May 252018
 
bill murray bob dylan

Last night, tons of venues all over the world held Bob Dylan tribute concerts to celebrate his birthday. New York’s Town Hall was one of them, but with a twist: They had performers cover only the songs Bob himself played there in a famous 1963 concert. This led to some real deep cuts mixed in with the early Freewheelin’-era classics.

And that wasn’t the only thing unusual about the evening. Two of the biggest names were not, technically, singers. Bill Murray warbled “Don’t Think Twice, It’s Alright” and Steve Buscemi recited “Talkin’ John Birch Paranoid Blues” (the song that got Dylan kicked off Ed Sullivan). Buscemi delivered a fantastically passionate reading of his deep cut, while Bill Murray – well, it was nice of him to show up, and we’ll leave it at that. Continue reading »

May 222018
 

In Pick Five, great artists pick five cover songs that matter to them.

stars cover songs

Last year, we said Stars’ version of “This Charming Man” was the best cover of the song ever. You know who agreed with us? Smiths drummer Mike Joyce (he called it the best Smiths cover period). You know who else? Prince.

Stars frontman Torquil Campbell (he’s on the right in that photo) tells the full story below in his Pick Five entry. And he’s a man who knows his covers. In 2016, Stars launched a monthly covers series, tackling everyone from Bob Dylan to a pre-MAGA Kanye West. Not only were the covers great individually, but the disparate source material fit together perfectly under the Canadian collective’s signature indie-pop umbrella. Here are some highlights: Continue reading »

May 222018
 

john wesley harding coversOn “Bastard Son,” one of the early recordings by John Wesley Harding, the singer, songwriter, novelist and overall renaissance man self-describes himself as the bastard son of Bob Dylan and Joan Baez, a description that seems to be pretty much accurate. Whether you are listening to one of the albums released under his nom de plume or reading one of his novels under his given name Wesley Stace, the conclusion is the same. This is one talented guy. Continue reading »

Pick Five: Wussy

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May 172018
 

In Pick Five, great artists pick five cover songs that matter to them.

wussy cover songs

Next year marks the fiftieth birthday of Robert Christgau’s “Consumer Guide” record reviews. His blurbs pioneered the idea of giving albums letter grades, and he’s graded thousands over the years. In the 2010s, though, he’s only awarded a coveted A+ four times. The recipients: A Tribe Called Quest, Laurie Anderson, Vampire Weekend, and… Wussy. As if that wasn’t high enough praise, in that Wussy review for 2014’s Attica! he dubs them “the best band in America.”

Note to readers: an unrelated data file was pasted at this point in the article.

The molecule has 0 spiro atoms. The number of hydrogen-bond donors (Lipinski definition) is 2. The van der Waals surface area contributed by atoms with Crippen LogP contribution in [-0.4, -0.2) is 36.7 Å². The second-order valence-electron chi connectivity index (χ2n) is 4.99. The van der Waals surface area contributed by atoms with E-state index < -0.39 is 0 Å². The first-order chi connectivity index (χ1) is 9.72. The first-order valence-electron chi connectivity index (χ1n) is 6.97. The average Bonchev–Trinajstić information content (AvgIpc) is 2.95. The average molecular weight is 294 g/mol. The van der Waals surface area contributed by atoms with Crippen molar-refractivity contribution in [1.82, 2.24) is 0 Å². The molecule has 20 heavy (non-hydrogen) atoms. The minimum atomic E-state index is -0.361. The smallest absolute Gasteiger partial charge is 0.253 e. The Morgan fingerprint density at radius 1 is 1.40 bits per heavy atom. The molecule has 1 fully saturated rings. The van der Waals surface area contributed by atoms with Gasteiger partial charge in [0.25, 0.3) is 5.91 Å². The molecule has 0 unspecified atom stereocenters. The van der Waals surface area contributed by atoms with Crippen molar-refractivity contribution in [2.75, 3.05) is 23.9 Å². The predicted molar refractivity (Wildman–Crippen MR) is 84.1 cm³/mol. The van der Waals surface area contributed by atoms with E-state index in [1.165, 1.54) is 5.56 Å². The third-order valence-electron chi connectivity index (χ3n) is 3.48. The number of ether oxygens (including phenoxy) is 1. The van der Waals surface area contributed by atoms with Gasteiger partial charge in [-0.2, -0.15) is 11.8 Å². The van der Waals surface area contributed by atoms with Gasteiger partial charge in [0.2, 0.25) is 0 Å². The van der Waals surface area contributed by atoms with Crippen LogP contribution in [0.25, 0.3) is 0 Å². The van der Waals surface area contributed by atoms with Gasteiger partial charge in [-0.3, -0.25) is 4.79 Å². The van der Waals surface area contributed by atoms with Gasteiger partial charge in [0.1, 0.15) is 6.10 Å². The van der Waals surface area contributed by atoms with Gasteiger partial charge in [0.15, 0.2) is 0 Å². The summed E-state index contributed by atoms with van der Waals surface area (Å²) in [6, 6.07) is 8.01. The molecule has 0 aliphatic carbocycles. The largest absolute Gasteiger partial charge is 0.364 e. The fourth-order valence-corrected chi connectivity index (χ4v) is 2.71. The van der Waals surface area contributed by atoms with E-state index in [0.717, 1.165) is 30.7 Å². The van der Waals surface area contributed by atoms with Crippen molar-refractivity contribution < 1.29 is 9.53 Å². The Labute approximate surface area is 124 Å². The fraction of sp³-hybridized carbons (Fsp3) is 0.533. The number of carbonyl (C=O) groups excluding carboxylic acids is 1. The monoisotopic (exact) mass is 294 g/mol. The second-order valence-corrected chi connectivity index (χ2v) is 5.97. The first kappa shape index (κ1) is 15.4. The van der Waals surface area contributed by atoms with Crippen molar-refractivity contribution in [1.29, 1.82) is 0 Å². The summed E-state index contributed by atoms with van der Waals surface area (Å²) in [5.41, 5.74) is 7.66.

He’s not alone, either. This Ohio band, based around the duo of Chuck Cleaver (formerly of Ass Ponys) and Lisa Walker – middle and left in that top photo, respectively – has become a critics’ darling in recent years. Their new album What Heaven Is Like should only continue that trend. Billboard’s already called it “a concise 10-song meditation on hope and fear,” and it doesn’t come out until tomorrow.

Two of those ten songs are covers, the first time the band’s included any on a proper album. Not that most listeners will probably realize that they’re covers; these music superfans dig deep into the vaults, covering cult favorite folkie Kath Bloom’s “Oblivion” and 1970s garage rockers The Twinkeyz’ “Aliens in Our Midst.” Listen to the latter: Continue reading »

May 152018
 
scary pockets

You probably haven’t heard of California funk duo Scary Pockets. We hadn’t either, until stumbling upon their amazing sax-jazz cover of Willy Wonka and the Chocolate Factory highlight “Pure Imagination.” But we should have. Turns out their keyboard player, Jack Conte, was half of one of YouTube’s first viral covers groups: Pomplamoose. (Conte also founded popular crowdfunding platform Patreon – needless to say, Scary Pockets has a page).

That’s the resume, but what hooked me before I discovered any of that were their new cover videos. Like a ’70s funk version of Postmodern Jukebox, Conte and his guitarist partner Ryan Lerman bring in guest singers for vintage soul takes on pop hits across the genre map. Start where I did, with a smooth jazz take on “Pure Imagination” featuring saxophonist Sam Gendel. Continue reading »

May 142018
 
bill murray el paso

Originally recorded by Marty Robbins in 1959 on his Gunfighter Ballads and Trail Songs album, the song “El Paso” just might be the quintessential country and western ballad. Winning a Grammy for Best Country & Western song in 1961, there have been a lot of excellent cover versions over the years, including a relatively recent live version recorded at the Spotify studios by Shovels & Rope, an amped up rendition by The Old 97’s that was featured on a King of the Hill soundtrack, and Tom Russell, someone that has spent a lot of time in El Paso, lends a passionate voice to the song on his record Indians, Cowboys, Horses, Dogs. Continue reading »